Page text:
Launch of the First LICCI Scientific Fisheries Seminar

On Friday 2nd of July, the LICCI Fisheries Group launched its first scientific seminar, taking the opportunity to highlight the great work of the fisheries group members. Here are the main insights of the event.

Research from Dr André Carlo Colonese (ICTA-UAB) highlights the key contribution of cultural heritage to food security in coastal Brazil. Photo André Carlo Colonese

The Fisheries Group builds on a network of partners and collaborators in the LICCI research network who are collecting local level data of fishery changes and resulting adaptations of fishing communities around the world. To foster research collaboration, the group initiated in July a series of monthly scientific seminars focusing on the work carried out by the different members. For the first session, we gave the floor to three high-level scientists, Dr André Carlo Colonese from the Institut de Ciència i Tecnologia Ambientals (ICTA-UAB), Diego Salgueiro and Iratxe Rubio from the Future Oceans Lab (Centro de Investigación Mariña,Universidad de Vigo), to discuss the multifaceted aspects of fisheries in face of global changes.

Can cultural heritage contribute to solve food security-related issues in coastal Brazil? This is the question that André Colonese (PhD in Prehistoric Archaeology, Università di Siena, Italy) and his team sought to address as part of a collaborative research project supported by the British Academy Newton Mobility Grants (2015). They investigate the role of indigenous fish traps locally called “camboas” and “curraos” in the coastal area of Maranhão, Brazil. In particular, they found that traditional camboas represent a critical source of food for low-income families, thus contributing significantly to the resilience of these coastal communities. Made with local minerals such as plinthite, these traps are mostly used by migrant families to capture fish in intertidal areas. In case of shocks, they might provide an extra-income to families and act as a safety net. However, camboas users often do not identify themselves as indigenous, nor do they use camboas to maintain or reclaim a cultural identity. Overall, the camboas study exemplifies the complex integration of modern techniques and indigenous knowledge in Brazilian coastal small-scale fisheries.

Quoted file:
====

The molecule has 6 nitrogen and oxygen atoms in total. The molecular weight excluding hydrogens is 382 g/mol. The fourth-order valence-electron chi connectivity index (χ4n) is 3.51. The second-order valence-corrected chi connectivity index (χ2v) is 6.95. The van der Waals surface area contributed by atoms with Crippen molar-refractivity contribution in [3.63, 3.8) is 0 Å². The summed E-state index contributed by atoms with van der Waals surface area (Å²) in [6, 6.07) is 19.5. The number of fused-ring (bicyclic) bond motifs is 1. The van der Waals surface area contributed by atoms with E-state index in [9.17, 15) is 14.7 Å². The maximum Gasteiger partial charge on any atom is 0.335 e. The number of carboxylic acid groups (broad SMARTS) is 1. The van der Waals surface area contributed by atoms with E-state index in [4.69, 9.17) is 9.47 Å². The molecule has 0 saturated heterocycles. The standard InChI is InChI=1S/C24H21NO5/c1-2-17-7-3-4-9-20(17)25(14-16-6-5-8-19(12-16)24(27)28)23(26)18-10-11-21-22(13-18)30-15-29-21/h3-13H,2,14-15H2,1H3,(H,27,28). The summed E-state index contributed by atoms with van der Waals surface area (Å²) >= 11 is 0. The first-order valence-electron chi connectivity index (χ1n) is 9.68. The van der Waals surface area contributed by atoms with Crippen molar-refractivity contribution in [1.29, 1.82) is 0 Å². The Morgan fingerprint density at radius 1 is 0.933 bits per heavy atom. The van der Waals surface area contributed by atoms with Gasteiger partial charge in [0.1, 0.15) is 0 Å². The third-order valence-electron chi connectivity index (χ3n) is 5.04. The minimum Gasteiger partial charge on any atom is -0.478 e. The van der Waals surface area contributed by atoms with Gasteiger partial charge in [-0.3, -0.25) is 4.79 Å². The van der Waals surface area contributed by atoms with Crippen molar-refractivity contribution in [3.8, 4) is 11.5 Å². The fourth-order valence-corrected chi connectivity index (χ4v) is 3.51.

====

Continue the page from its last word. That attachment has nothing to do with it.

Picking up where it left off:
Illustration of a tuna freezer vessel
Galician small-scale fisheries 

Back to Northern latitudes, PhD students from the Future Oceans Lab presented two case studies on climate adaptation in Atlantic Fisheries in Spain. Diego Salgueiro explored the questions of access, gender inequities and adaptive capacities in the context of small-scale fisheries in Galicia. This research demonstrates that livelihood diversification is a key source of adaptation in these coastal communities. Iratxe Rubio tackled the question of adaptation in industrial fisheries through a focus on the Basque international tuna fishery. These two perspectives taken together provide rich insights on the Northern Spanish socio-ecological systems and meaningful potential pathways for adaptation to climate change impacts.

Galician small-scale fisheries 

The first LICCI fisheries seminar has been rich in information and knowledge-sharing, while facilitating research connections within the group. Building on this success, we look forward to the next seminar, which will take place in the end of September and focus on the aquatic LICCIs and LACCIs collected by local partners. Stay tuned!